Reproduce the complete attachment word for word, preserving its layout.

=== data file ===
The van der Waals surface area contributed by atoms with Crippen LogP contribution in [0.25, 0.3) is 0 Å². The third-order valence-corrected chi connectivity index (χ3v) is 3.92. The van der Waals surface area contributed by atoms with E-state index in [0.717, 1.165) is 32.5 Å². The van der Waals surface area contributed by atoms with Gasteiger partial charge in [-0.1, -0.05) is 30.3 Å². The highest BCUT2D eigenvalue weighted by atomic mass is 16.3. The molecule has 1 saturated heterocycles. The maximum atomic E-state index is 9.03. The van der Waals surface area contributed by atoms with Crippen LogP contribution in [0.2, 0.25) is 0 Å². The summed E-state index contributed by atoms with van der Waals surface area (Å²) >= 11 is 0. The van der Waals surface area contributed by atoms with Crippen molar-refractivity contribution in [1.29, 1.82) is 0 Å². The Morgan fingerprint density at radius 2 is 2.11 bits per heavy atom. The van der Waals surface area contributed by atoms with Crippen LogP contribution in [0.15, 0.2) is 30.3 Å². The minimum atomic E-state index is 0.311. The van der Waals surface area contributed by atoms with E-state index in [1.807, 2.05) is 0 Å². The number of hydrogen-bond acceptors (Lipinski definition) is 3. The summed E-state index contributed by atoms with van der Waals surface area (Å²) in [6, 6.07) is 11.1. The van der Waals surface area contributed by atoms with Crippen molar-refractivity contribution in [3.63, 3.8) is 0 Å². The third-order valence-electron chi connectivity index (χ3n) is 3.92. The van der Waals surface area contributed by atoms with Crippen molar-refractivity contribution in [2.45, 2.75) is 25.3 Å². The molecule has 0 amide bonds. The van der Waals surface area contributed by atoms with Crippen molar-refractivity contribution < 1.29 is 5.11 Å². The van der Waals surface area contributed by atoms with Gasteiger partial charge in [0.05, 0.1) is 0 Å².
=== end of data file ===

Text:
The van der Waals surface area contributed by atoms with Crippen LogP contribution in [0.25, 0.3) is 0 Å². The third-order valence-corrected chi connectivity index (χ3v) is 3.92. The van der Waals surface area contributed by atoms with E-state index in [0.717, 1.165) is 32.5 Å². The van der Waals surface area contributed by atoms with Gasteiger partial charge in [-0.1, -0.05) is 30.3 Å². The highest BCUT2D eigenvalue weighted by atomic mass is 16.3. The molecule has 1 saturated heterocycles. The maximum atomic E-state index is 9.03. The van der Waals surface area contributed by atoms with Crippen LogP contribution in [0.2, 0.25) is 0 Å². The summed E-state index contributed by atoms with van der Waals surface area (Å²) >= 11 is 0. The van der Waals surface area contributed by atoms with Crippen molar-refractivity contribution in [1.29, 1.82) is 0 Å². The Morgan fingerprint density at radius 2 is 2.11 bits per heavy atom. The van der Waals surface area contributed by atoms with Crippen LogP contribution in [0.15, 0.2) is 30.3 Å². The minimum atomic E-state index is 0.311. The van der Waals surface area contributed by atoms with E-state index in [1.807, 2.05) is 0 Å². The number of hydrogen-bond acceptors (Lipinski definition) is 3. The summed E-state index contributed by atoms with van der Waals surface area (Å²) in [6, 6.07) is 11.1. The van der Waals surface area contributed by atoms with Crippen molar-refractivity contribution in [3.63, 3.8) is 0 Å². The third-order valence-electron chi connectivity index (χ3n) is 3.92. The van der Waals surface area contributed by atoms with Crippen molar-refractivity contribution in [2.45, 2.75) is 25.3 Å². The molecule has 0 amide bonds. The van der Waals surface area contributed by atoms with Crippen molar-refractivity contribution < 1.29 is 5.11 Å². The van der Waals surface area contributed by atoms with Gasteiger partial charge in [0.05, 0.1) is 0 Å².